Erdoğan pushes confrontational, reckless ambitions for Turkey - analyst
Turkish President Recep Tayyip Erdoğan has taken on increasingly confrontational, reckless and overambitious geopolitical moves for Turkey, as if reversing former U.S. president Theodore Roosevelt’s “talk softly and carry a big stick” policy for diplomacy, analyst Andrew Leonard wrote for Eurasia Review on Saturday.
Turkey has become alienated from its neighbours as it pushed for more challenges to territorial waters in the Mediterranean, disavowed international law with its deals with Libya, and courted “unsavory non-state actors,” Leonard said, while rebuking its long-term allies in the West. “These ill-advised initiatives have left it with fewer strategic partners and a growing number of geopolitical adversaries,” he added.
Ankara has stood strongly behind Azerbaijan in its recently flared-up conflict with Armenia over Nagorno-Karabakh, and allegedly transported Syrian mercenaries to help its ally. The country denies doing so, but confirmatory reports have emerged on the ground after journalists interviewed Syrian fighters and their families.
Russia, the main power broker in the region, which also has a security pact with Armenia, brokered a ceasefire last week, but both Azerbaijan and Armenia have accused each other of violating the terms. Turkish officials have repeatedly said that the only path to peace would be for Armenia to completely withdraw from Nagorno-Karabakh and other disputed territories internationally recognised as belonging to Azerbaijan.
This position “highlights Turkey’s intransigent stance on the conflict,” Leonard said. “Bewildering as it may sound, deconfliction through heightened hostilities appears to be Ankara’s modus operandi at large.”
Turkish-Greek relations have also plummeted over Turkey’s actions in the eastern Mediterranean, and the European Union has been considering imposing sanctions on Turkey for violating the territorial rights of member states Greece and Cyprus. The U.S. State Department has also come out urging Turkey to “end this calculated provocation.”
The country’s involvement in Libya stems from several issues: Turkish companies have construction contracts in the war-torn north African country that may fail if the Tripoli based Government of National Accord (GNA) is overrun by rival forces led by General Khalifa Haftar.
Turkey is also interested in Libya’s significant energy resources and recently signed a maritime deal with the GNA in a bid to strengthen its hand in negotiations with Greece.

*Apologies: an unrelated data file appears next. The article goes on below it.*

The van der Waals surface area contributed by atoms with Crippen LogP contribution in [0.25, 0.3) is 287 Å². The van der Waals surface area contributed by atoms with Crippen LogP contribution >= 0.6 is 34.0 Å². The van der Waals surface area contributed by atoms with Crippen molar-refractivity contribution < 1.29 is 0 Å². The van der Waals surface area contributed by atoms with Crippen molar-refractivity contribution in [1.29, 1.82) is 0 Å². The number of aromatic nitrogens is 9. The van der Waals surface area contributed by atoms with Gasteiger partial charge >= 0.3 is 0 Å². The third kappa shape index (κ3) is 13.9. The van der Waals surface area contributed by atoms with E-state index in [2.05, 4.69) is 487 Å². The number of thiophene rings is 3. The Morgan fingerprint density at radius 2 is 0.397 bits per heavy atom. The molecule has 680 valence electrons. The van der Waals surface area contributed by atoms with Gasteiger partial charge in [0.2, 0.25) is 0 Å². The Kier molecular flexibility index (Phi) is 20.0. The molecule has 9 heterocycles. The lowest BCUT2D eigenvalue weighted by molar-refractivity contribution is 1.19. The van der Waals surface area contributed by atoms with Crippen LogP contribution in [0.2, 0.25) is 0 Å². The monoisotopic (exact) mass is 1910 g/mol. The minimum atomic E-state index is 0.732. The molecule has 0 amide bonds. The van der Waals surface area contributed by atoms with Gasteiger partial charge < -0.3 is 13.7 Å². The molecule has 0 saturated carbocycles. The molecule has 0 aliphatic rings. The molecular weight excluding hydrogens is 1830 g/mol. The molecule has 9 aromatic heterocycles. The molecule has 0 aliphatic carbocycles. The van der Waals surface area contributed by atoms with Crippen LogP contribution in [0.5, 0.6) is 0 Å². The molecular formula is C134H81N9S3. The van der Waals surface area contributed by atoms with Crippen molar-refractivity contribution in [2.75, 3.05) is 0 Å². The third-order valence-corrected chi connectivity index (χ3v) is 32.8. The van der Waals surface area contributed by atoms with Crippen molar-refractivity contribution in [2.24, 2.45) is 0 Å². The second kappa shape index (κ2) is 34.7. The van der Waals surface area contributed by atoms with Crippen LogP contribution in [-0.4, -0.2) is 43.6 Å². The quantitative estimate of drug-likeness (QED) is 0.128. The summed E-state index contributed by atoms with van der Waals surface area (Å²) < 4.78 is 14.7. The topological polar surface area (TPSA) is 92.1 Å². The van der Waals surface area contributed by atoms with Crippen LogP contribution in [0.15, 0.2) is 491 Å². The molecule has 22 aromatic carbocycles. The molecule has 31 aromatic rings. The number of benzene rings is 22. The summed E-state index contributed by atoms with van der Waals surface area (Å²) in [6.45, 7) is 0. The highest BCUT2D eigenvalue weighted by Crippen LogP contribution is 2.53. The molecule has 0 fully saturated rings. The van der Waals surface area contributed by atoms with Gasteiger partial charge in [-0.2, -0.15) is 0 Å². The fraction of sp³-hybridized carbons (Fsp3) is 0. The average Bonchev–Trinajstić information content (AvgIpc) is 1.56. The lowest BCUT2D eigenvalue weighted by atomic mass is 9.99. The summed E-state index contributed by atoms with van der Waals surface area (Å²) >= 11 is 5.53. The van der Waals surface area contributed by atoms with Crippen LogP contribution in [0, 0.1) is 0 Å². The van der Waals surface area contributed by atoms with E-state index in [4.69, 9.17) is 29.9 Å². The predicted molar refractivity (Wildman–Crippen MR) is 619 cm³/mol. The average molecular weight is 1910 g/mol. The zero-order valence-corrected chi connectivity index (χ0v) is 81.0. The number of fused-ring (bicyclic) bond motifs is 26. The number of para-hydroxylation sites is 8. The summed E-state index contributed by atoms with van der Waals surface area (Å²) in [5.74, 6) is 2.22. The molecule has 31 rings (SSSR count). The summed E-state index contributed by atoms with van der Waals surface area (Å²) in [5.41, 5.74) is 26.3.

Although Turkey succeeded in turning the tide in the Libyan conflict by providing military support to the GNA, Russia, the United Arab Emirates, France, and Egypt back Haftar, and Turkey “cannot compete against the combined forces of the four aforementioned militaries in a protracted conflict,” the analyst said.
Turkey has “failed to secure a 20-mile buffer zone” in Syria’s Idlib, “due largely to Russia’s backing of the Syrian Arab Army (SAA),” he continued. Turkey’s armed forces and the militias it supports in Syria have managed to drive Kurdish groups away from the southern border, but the prospect of another wave of Syrian refugees seeking to enter the country remains.
Turkey continues to fall out further with the United States and NATO, which opposed its purchase of the Russian-made S-400 missile defence systems and continue to oppose the system’s activation. As long-standing allies of the Turkish republic, they say the S-400 poses a security risk to NATO, particularly the U.S.-developed F-35 stealth fighter.
“Ultimately, Turkey must decide where its loyalties lie, because its NATO membership may eventually be at stake,” Leonard said.
Ankara has entrusted securing its strategic goals to foreign mercenaries and jihadis, he said, but involvement in overseas conflict has “yielded little in terms of substantive geopolitical gains.”
Turkey must scale back its polarising policies to “salvage its legitimacy,” and realise its foreign policies are not sustainable, he said.